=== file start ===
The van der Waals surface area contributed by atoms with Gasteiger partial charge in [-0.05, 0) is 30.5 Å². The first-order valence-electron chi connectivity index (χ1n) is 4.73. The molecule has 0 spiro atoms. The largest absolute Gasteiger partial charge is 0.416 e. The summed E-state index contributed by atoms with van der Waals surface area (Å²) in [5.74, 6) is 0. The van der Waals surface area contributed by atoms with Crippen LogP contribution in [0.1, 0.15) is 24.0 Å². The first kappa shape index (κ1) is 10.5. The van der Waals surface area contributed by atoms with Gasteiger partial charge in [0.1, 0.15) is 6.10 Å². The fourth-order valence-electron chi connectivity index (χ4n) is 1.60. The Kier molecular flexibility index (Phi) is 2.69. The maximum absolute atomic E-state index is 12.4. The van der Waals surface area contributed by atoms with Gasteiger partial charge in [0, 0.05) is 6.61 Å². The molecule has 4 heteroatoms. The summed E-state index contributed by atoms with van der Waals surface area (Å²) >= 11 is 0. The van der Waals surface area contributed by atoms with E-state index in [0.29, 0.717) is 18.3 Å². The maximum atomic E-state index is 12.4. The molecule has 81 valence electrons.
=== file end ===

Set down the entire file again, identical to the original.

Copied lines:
The van der Waals surface area contributed by atoms with Gasteiger partial charge in [-0.05, 0) is 30.5 Å². The first-order valence-electron chi connectivity index (χ1n) is 4.73. The molecule has 0 spiro atoms. The largest absolute Gasteiger partial charge is 0.416 e. The summed E-state index contributed by atoms with van der Waals surface area (Å²) in [5.74, 6) is 0. The van der Waals surface area contributed by atoms with Crippen LogP contribution in [0.1, 0.15) is 24.0 Å². The first kappa shape index (κ1) is 10.5. The van der Waals surface area contributed by atoms with Gasteiger partial charge in [0.1, 0.15) is 6.10 Å². The fourth-order valence-electron chi connectivity index (χ4n) is 1.60. The Kier molecular flexibility index (Phi) is 2.69. The maximum absolute atomic E-state index is 12.4. The van der Waals surface area contributed by atoms with Gasteiger partial charge in [0, 0.05) is 6.61 Å². The molecule has 4 heteroatoms. The summed E-state index contributed by atoms with van der Waals surface area (Å²) >= 11 is 0. The van der Waals surface area contributed by atoms with E-state index in [0.29, 0.717) is 18.3 Å². The maximum atomic E-state index is 12.4. The molecule has 81 valence electrons.